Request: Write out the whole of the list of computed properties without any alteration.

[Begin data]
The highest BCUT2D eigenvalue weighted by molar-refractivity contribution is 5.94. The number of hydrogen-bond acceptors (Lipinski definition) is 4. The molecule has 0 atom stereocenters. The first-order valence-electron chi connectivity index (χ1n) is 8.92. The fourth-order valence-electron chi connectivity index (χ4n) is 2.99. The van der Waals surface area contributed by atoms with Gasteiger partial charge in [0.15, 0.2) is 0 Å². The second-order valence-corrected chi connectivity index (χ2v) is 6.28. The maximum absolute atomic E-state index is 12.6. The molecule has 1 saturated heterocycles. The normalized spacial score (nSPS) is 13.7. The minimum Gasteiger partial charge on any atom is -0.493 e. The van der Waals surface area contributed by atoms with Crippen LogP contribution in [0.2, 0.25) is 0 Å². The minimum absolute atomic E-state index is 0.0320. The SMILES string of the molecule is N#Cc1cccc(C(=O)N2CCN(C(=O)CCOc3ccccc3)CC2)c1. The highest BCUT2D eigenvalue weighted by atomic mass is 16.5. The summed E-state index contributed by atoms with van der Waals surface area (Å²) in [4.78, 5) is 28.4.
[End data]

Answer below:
The highest BCUT2D eigenvalue weighted by molar-refractivity contribution is 5.94. The number of hydrogen-bond acceptors (Lipinski definition) is 4. The molecule has 0 atom stereocenters. The first-order valence-electron chi connectivity index (χ1n) is 8.92. The fourth-order valence-electron chi connectivity index (χ4n) is 2.99. The van der Waals surface area contributed by atoms with Gasteiger partial charge in [0.15, 0.2) is 0 Å². The second-order valence-corrected chi connectivity index (χ2v) is 6.28. The maximum absolute atomic E-state index is 12.6. The molecule has 1 saturated heterocycles. The normalized spacial score (nSPS) is 13.7. The minimum Gasteiger partial charge on any atom is -0.493 e. The van der Waals surface area contributed by atoms with Crippen LogP contribution in [0.2, 0.25) is 0 Å². The minimum absolute atomic E-state index is 0.0320. The SMILES string of the molecule is N#Cc1cccc(C(=O)N2CCN(C(=O)CCOc3ccccc3)CC2)c1. The highest BCUT2D eigenvalue weighted by atomic mass is 16.5. The summed E-state index contributed by atoms with van der Waals surface area (Å²) in [4.78, 5) is 28.4.